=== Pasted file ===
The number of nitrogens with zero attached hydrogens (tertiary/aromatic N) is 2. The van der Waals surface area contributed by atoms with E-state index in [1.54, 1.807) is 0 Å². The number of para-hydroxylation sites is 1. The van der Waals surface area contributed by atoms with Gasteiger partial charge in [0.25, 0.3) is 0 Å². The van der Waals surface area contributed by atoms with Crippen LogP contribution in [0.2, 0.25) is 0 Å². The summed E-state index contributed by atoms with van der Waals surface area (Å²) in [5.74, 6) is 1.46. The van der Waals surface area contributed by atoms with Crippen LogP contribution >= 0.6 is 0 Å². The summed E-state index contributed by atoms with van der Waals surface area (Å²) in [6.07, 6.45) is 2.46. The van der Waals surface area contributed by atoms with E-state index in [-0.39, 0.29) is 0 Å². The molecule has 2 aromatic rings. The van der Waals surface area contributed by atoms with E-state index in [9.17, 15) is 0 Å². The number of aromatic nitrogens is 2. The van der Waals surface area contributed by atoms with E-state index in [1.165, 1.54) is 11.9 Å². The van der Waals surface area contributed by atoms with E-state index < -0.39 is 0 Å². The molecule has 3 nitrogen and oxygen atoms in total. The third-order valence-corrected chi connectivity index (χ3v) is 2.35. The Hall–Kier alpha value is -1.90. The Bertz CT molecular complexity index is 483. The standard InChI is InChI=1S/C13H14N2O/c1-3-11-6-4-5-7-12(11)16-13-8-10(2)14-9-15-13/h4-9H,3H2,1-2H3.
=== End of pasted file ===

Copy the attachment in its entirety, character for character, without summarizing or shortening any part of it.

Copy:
The number of nitrogens with zero attached hydrogens (tertiary/aromatic N) is 2. The van der Waals surface area contributed by atoms with E-state index in [1.54, 1.807) is 0 Å². The number of para-hydroxylation sites is 1. The van der Waals surface area contributed by atoms with Gasteiger partial charge in [0.25, 0.3) is 0 Å². The van der Waals surface area contributed by atoms with Crippen LogP contribution in [0.2, 0.25) is 0 Å². The summed E-state index contributed by atoms with van der Waals surface area (Å²) in [5.74, 6) is 1.46. The van der Waals surface area contributed by atoms with Crippen LogP contribution >= 0.6 is 0 Å². The summed E-state index contributed by atoms with van der Waals surface area (Å²) in [6.07, 6.45) is 2.46. The van der Waals surface area contributed by atoms with E-state index in [-0.39, 0.29) is 0 Å². The molecule has 2 aromatic rings. The van der Waals surface area contributed by atoms with E-state index in [9.17, 15) is 0 Å². The number of aromatic nitrogens is 2. The van der Waals surface area contributed by atoms with E-state index in [1.165, 1.54) is 11.9 Å². The van der Waals surface area contributed by atoms with E-state index < -0.39 is 0 Å². The molecule has 3 nitrogen and oxygen atoms in total. The third-order valence-corrected chi connectivity index (χ3v) is 2.35. The Hall–Kier alpha value is -1.90. The Bertz CT molecular complexity index is 483. The standard InChI is InChI=1S/C13H14N2O/c1-3-11-6-4-5-7-12(11)16-13-8-10(2)14-9-15-13/h4-9H,3H2,1-2H3.